Local looks making a mark in the world
- Jill Spitznass
- Portland Tribune - Features
When it seems things can't get any worse in the world, I'm heartened by the impact that local design businesses are having here and abroad.
Alicia Paulson, the designer behind Posie: Rosy Little Things, knows a lot about impact. Just ask her about the garbage truck that plowed into her five years ago as she walked across the street.
'The driver said the sun was in his eyes,' says Paulson, a newlywed who had just moved to Portland when the accident occurred. Laid up for months, she began doing embroidery to pass the time and take her mind off her pain.
'I became obsessed with it and would start the moment I woke up,' the former book editor says. 'My husband would have to take the needle out of my hand when I fell asleep at night.'
Gifts for friends, such as embroidered pillowcases and sachets, led to custom orders and a refined vision.
Paulson now sells a line of handmade, vintage-inspired handbags and photo albums from her Southeast Portland studio and online Ñ for now, that is. Her albums will be featured in the April issue of Country Living magazine, and her feminine and affordable handbag collection is too exquisite to stay local for long.
In a move that makes jewelry parties passŽ, Paulson also offers Posie Handbag Parties, where guests can design their own bag from available swatches, which Paulson then makes and delivers to the lucky recipients.
Contact her at 503-231-7674.
Perfumers cause a stir
Not since the birth of baby Jesus have so many taken a journey on behalf of frankincense and myrrh.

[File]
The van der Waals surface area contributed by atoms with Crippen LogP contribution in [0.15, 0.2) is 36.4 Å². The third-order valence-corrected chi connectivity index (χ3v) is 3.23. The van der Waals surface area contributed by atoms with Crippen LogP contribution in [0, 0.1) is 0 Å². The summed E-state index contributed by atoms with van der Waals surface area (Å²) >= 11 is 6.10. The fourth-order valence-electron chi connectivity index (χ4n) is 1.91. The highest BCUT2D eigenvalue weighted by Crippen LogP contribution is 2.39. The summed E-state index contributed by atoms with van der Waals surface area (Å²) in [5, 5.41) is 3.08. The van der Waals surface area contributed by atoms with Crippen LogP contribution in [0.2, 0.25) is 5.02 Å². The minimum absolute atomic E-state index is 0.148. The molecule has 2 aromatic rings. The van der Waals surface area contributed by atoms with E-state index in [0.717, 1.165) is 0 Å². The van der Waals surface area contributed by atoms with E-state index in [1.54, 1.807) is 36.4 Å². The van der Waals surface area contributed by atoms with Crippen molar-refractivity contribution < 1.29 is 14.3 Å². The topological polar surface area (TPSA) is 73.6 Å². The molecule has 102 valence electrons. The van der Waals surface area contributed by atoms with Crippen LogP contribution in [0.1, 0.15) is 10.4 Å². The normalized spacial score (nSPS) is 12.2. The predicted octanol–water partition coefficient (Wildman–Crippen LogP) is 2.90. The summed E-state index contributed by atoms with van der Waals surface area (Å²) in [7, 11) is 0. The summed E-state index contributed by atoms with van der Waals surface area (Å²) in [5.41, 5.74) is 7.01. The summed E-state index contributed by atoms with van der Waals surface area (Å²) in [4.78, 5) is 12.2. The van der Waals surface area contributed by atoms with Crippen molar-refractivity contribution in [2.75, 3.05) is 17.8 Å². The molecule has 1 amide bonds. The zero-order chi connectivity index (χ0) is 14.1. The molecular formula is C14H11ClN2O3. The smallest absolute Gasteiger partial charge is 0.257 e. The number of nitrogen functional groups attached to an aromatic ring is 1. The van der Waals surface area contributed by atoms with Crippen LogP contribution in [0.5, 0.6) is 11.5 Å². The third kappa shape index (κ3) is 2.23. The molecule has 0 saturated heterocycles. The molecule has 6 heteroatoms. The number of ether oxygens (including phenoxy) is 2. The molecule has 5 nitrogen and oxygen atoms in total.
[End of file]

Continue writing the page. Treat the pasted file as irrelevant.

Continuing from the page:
Chris Tsefalas and his wife, Christina, owners of the Perfume House on Southeast Hawthorne Boulevard, are the proud purveyors of Dia Amouage, the newly released version of Amouage, which industry experts say is one of the world's 10 great fragrances.
'Dozens of people have come to Portland so far to visit our shop and try the fragrance,' Chris Tsefalas says.
Created in Oman, Dia Amouage differs from Amouage in that it has rose essence.
'The rose is sacred in that part of the world,' Tsefalas explains. 'If someone gives you a rose after a long friendship, it means that they would give their life for you.'
A daytime fragrance, the 1.7-ounce bottle of Dia Amouage sells for $170 Ñ significantly less than the value of a great friendship.
Paris, New York É Scappoose?
Thanks to local boot maker Wesco, Oregon is now among the triumvirate of fashion locales. The heavy-duty work boots made by the 85-year-old family-owned Scappoose firm strode the fall 2003 runways of both Jean Paul Gaultier and Michael Kors.
Gaultier, the outrageous French designer behind Madonna's 'Blonde Ambition' tour, selected the 18-inch Jobmaster boot for his Paris show. Wesco introduced the boot, which laces up almost to the knee, in 1938.
The New York-based Kors felt that the 11-inch Boss boot better complemented his all-American cool. This is the boot that Jackie O would have donned had she run off with a biker.
Wesco reps say that the fashion phone is still ringing. Sean 'P. Diddy' Combs recently called to order a few pairs of the stylishly rugged boots.
Treats without tricks
Like any girl worth her salt, Marnie Massie's favorite way to indulge herself is with sugary sweets and a warm bath. The Portland resident combined her two loves when she created Treat, a line of yummy bath 'sweets' that nurture both dry skin and a frazzled mind.
Fresh-baked Treats out of Massie's kitchen include the Cocoa Truffle, which includes shea butter and vitamin E, and the deliciously life-altering Brown Sugar Bath Crumbs. Cleverly packaged in cake and chocolate boxes, the products would make a great gift for a friend Ñ if one could give them up.
Launched just last year, Treat has already been featured in Lucky magazine and is offered in 15 stores nationwide, including the veddy-veddy Henri Bendel in New York City.
The line is available closer to home at Tumbleweed on Northeast Alberta Street and Pleiades Salon on Southeast Ankeny Street.